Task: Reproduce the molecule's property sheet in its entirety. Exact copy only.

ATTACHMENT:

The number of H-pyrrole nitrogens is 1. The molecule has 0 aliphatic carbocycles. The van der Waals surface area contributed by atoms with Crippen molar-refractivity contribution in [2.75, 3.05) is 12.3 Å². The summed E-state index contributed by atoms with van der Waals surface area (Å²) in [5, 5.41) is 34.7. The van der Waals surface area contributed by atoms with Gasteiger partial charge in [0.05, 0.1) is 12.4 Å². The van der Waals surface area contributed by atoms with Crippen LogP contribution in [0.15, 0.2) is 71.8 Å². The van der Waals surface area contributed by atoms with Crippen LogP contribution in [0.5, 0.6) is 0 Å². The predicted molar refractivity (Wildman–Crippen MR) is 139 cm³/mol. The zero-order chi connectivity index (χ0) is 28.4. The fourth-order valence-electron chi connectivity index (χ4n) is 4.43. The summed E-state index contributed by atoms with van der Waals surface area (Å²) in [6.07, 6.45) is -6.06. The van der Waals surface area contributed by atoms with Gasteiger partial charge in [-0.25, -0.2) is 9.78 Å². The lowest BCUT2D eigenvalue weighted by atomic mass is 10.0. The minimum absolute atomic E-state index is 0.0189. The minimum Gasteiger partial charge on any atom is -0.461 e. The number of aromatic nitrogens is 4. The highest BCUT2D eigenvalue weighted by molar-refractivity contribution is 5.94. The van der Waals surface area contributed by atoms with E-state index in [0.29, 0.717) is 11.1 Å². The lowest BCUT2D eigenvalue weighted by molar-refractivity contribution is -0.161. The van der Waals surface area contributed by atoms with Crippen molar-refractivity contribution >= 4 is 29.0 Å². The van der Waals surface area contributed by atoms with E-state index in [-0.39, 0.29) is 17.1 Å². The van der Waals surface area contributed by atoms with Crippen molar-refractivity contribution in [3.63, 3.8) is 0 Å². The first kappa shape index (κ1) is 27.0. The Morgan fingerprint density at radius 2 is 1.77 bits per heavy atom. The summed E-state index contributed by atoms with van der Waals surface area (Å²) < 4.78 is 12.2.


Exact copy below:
The number of H-pyrrole nitrogens is 1. The molecule has 0 aliphatic carbocycles. The van der Waals surface area contributed by atoms with Crippen molar-refractivity contribution in [2.75, 3.05) is 12.3 Å². The summed E-state index contributed by atoms with van der Waals surface area (Å²) in [5, 5.41) is 34.7. The van der Waals surface area contributed by atoms with Gasteiger partial charge in [0.05, 0.1) is 12.4 Å². The van der Waals surface area contributed by atoms with Crippen LogP contribution in [0.15, 0.2) is 71.8 Å². The van der Waals surface area contributed by atoms with Crippen LogP contribution in [0.5, 0.6) is 0 Å². The predicted molar refractivity (Wildman–Crippen MR) is 139 cm³/mol. The zero-order chi connectivity index (χ0) is 28.4. The fourth-order valence-electron chi connectivity index (χ4n) is 4.43. The summed E-state index contributed by atoms with van der Waals surface area (Å²) in [6.07, 6.45) is -6.06. The van der Waals surface area contributed by atoms with Gasteiger partial charge in [-0.25, -0.2) is 9.78 Å². The lowest BCUT2D eigenvalue weighted by atomic mass is 10.0. The minimum absolute atomic E-state index is 0.0189. The minimum Gasteiger partial charge on any atom is -0.461 e. The number of aromatic nitrogens is 4. The highest BCUT2D eigenvalue weighted by molar-refractivity contribution is 5.94. The van der Waals surface area contributed by atoms with E-state index in [0.29, 0.717) is 11.1 Å². The lowest BCUT2D eigenvalue weighted by molar-refractivity contribution is -0.161. The van der Waals surface area contributed by atoms with Crippen molar-refractivity contribution >= 4 is 29.0 Å². The van der Waals surface area contributed by atoms with E-state index in [-0.39, 0.29) is 17.1 Å². The van der Waals surface area contributed by atoms with Crippen molar-refractivity contribution in [3.63, 3.8) is 0 Å². The first kappa shape index (κ1) is 27.0. The Morgan fingerprint density at radius 2 is 1.77 bits per heavy atom. The summed E-state index contributed by atoms with van der Waals surface area (Å²) < 4.78 is 12.2.